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Marsha Schlecht for 20 years has been the office manager for Napoleon (N.D.) Livestock Inc. Photo taken Jan. 15, 2020, at Napoleon, N.D. (Mikkel Pates / Agweek)

Sale barn keeps office manager on her toes

NAPOLEON, N.D. — Marsha Schlecht has been the office manager for the Napoleon Livestock Inc., for nearly 20 years. In that capacity, she does everything but cry auctions.

"I have payroll, pay the bills, make sure the books balance, do quarterly reports — pretty much whatever there is to do. I've done everything but (cry an) auction, let's put it that way," she says, noting she's loaded and unloaded cattle.

Schlecht, 55, drives 40 miles to work from Streeter, N.D., where she lives on the farm she grew up on. One son, Keith, and his wife, Melissa, work on a nearby farm and run cattle. An older son, Cory, lives in Fargo.

Schlecht graduated high school in 1982. She took a year of business and computer courses at Williston, but then got married. She took a bank teller job in 1986, and then in 2000 started the sale barn job.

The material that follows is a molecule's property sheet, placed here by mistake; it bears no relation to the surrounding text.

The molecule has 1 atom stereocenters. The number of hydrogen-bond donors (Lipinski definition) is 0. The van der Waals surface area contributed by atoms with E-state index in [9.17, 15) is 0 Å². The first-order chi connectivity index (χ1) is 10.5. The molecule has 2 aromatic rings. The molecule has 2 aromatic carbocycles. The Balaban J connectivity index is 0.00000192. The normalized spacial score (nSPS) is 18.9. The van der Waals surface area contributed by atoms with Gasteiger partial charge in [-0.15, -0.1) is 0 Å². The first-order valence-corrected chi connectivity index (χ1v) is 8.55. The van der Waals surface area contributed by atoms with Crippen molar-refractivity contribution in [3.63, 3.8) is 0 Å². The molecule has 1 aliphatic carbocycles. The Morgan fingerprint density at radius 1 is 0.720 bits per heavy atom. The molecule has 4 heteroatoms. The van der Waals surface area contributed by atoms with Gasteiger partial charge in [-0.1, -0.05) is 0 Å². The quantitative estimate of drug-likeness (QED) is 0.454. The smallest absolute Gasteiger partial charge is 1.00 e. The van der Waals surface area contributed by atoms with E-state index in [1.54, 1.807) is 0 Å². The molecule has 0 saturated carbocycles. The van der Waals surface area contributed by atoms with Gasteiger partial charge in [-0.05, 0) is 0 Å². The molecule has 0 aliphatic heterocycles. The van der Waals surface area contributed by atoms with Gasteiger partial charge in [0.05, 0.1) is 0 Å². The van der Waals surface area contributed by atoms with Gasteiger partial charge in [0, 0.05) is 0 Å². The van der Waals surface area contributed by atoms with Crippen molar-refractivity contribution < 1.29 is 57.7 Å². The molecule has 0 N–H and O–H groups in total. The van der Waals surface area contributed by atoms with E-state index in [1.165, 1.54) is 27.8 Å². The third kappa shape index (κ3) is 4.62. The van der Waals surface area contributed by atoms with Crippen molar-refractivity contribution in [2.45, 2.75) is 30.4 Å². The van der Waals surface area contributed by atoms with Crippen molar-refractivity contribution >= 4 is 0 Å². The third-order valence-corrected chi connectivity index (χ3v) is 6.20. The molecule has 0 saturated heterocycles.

In the Napoleon area, farmers often buy yearling calves as "pasture cattle," rather than raising their own. Some go to feedlots in other states. Some feed them for others. They also sell "weigh-up cows" — animals that are sold by the pound and are destined to Long Prairie, Minn., or some slaughter plant.

Over the years, the buyers have changed. In 2009, the company opened a new sale barn facility. People have bigger herds. Napoleon Livestock is "comfortable" if sales are 5,000 head. In the summer, they are every second week, while in the winter they're 3,000 to 5,000-head sales every Thursday, in addition to monthly cow sales.

One of Schlecht's important jobs is collecting the money.

The federal Packers and Stockyards Act requires that all of the money from cattle purchasers must be collected within a week of a transaction. "The hard part of the cattle business is, we write all of the checks the day of the sale, but the buyers don't pay the same day as the sale. They'll buy from someone from Kansas, Nebraska, or local ranchers. They have 24 hours to put the check in the mail."

If Schlecht doesn't get checks in a timely manner, she has to call the buyers. "Some weeks it's really good, some weeks I just want to pull my hair out," Schlecht says, with a chuckle.

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